On June 18, Facebook announced its plans to develop a new cryptocurrency, called Libra. It won’t go live until 2020, but the announcement alone has created substantial impact around the world. Demelza Hays, a cryptocurrency researcher, professor and author, joined FS Insider to discuss the announcement and implications of Libra.
What Is Libra?
Much like Bitcoin, Libra is going to be a cryptocurrency, though it will have significant differences from Bitcoin. Facebook is developing the new coin, and it released the open source code for the project online so developers can begin inspecting it. Libra plans to include an entire ecosystem of instruments, including a dedicated Calibra wallet, which is to be integrated into the Facebook Messenger app and in WhatsApp.
Libra will work differently than other cryptocurrencies. It consists of two coins: the Libra coin and the Libra investment coin. The first is slated to be a stable coin designed to maintain its value at a set rate. This is intended to reduce or eliminate speculative interest in trading Libra, Hays noted. The Libra investment coin will only be distributed to partner companies who invest $10 million into developing the currency. How the two coins will interact is not yet clear.
Interestingly, Libra will not be pegged to the U.S. dollar. Instead, it will be backed by a basket of reserves including stable assets such as short-term Treasuries and liquid deposits, Hays said. There’s no reason why the mix of assets in the basket backing Libra couldn’t shift in the future. If the coin is fully backed, Hays questioned how new coins will enter circulation. Many want to know how Libra’s stability will be maintained, and what exactly will back it.
“The white paper itself does have a sentence that says, ‘We believe the world needs a global digitally native currency that brings together the attributes of the world's best currencies: stability, low inflation, wide global acceptance and fungibility,’ Hays said.
$10 Million Partners
Markets seem to have liked the announcement, with a rise in Facebook’s stock after the announcement. Facebook isn’t developing Libra by itself and while it started the project it won’t be in sole control of the cryptocurrency.
To develop Libra, Facebook partnered directly with Vodafone, the developer of M-Pesa, which is used in many developing countries to send payments with phone credits, in a bid to provide financial services to the “unbanked,” or people who do not have access to traditional financial institutions.
Libra will be tied to Facebook’s Messenger app, which by itself has 1.7 billion users, providing a potential built-in user base the moment the new cryptocurrency drops. The company has also enlisted numerous partners, including Visa, Paypal, Ebay and Mastercard, among others, as investors in the project.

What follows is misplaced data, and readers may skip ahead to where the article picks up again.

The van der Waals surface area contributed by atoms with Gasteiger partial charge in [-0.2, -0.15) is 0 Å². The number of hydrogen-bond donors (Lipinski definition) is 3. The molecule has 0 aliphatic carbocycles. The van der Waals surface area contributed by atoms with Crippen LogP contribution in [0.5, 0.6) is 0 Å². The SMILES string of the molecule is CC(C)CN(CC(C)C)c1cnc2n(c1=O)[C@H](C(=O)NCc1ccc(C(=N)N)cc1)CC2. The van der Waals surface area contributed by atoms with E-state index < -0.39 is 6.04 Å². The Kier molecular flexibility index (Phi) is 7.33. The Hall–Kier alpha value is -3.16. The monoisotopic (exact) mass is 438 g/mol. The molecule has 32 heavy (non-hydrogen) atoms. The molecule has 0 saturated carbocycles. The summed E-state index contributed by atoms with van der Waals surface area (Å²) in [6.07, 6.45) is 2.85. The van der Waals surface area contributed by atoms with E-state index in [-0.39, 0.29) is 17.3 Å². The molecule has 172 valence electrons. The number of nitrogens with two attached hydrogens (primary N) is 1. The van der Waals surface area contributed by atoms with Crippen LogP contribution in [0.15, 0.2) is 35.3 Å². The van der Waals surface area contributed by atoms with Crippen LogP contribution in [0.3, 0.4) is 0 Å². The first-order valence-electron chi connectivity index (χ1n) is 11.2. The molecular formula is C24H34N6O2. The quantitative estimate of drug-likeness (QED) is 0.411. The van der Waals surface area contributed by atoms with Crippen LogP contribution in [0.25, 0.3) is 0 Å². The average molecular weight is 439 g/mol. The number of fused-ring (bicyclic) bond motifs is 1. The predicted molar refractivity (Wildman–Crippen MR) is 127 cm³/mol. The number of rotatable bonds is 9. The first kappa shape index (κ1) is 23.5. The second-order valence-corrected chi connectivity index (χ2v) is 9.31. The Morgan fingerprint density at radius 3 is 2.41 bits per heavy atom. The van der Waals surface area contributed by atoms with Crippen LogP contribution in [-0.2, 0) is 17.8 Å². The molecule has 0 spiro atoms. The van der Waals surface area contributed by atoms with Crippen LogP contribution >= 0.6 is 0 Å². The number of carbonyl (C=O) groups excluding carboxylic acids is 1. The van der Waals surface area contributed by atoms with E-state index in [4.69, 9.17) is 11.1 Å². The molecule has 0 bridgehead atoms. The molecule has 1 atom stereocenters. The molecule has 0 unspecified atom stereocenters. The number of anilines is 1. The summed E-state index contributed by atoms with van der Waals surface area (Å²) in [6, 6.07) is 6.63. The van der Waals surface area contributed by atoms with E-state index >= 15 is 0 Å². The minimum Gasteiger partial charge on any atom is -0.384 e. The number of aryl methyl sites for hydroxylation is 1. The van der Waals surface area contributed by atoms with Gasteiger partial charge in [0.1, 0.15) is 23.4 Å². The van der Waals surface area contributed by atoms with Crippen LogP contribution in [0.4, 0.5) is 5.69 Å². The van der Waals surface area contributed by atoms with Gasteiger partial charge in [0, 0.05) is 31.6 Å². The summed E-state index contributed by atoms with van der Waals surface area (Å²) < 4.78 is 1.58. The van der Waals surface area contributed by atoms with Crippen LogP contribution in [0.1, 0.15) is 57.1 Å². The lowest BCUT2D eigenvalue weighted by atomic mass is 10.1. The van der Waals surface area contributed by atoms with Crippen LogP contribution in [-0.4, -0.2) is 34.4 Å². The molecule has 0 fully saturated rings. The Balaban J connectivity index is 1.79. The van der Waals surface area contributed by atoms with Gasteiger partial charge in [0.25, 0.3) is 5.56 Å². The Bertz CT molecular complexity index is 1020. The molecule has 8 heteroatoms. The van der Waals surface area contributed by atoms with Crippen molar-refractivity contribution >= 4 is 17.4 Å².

These investors agree to invest $10 million into an account in the project and are given a Libra investment token. The companies will validate transactions, determine what the rules of the network are and how the network will develop in the future.
“Right now, there are 28 partners,” Hays said. “Facebook says the goal is to have 100 partners by the launch date in 2020. So that means that Facebook is going to bring in about $1 billion from this Libra coin.”
This announcement raises many regulatory questions, Hays pointed out. We have already seen some backlash from regulators, with Representative Maxine Waters from California saying that Facebook will need to pause development until Congress can hold hearings. Also, a Russian official has already stated that Libra will not be allowed.
If Libra succeeds, it could have profound impacts on micro transactions, global finance, remittance companies and other cryptocurrencies. It appears Facebook is trying to profit from the creation of money and the operation of financial markets, Hays stated.
The fact that Libra will not be pegged to the dollar also has tremendous implications, she added, and U.S. regulators are rightfully worried. Because Libra will be backed directly by Treasuries and liquid bank deposits, it looks a lot like an unregistered exchange-traded fund, Hays noted. Also, these assets will be held in Geneva, Switzerland.
If Facebook had launched this project a decade ago, prior to the release of Bitcoin, it would have been shut down instantly, Hays stated. Now, regulators have more incentive to back the project, because if they don’t, it will only push people further toward decentralized cryptocurrencies such as Bitcoin.
“This is a very disruptive announcement,” Hays said. “It's a checkmate really. I'm not sure how the regulators are going to handle this. … (Libra) is a huge threat. If Facebook quotes reserves in the model that they are suggesting, it's going to be a global, privately held central bank. It's halfway between our current fiat money and halfway to completely decentralized cryptocurrencies. I think that it's going to be very interesting to see how the market and regulators respond.”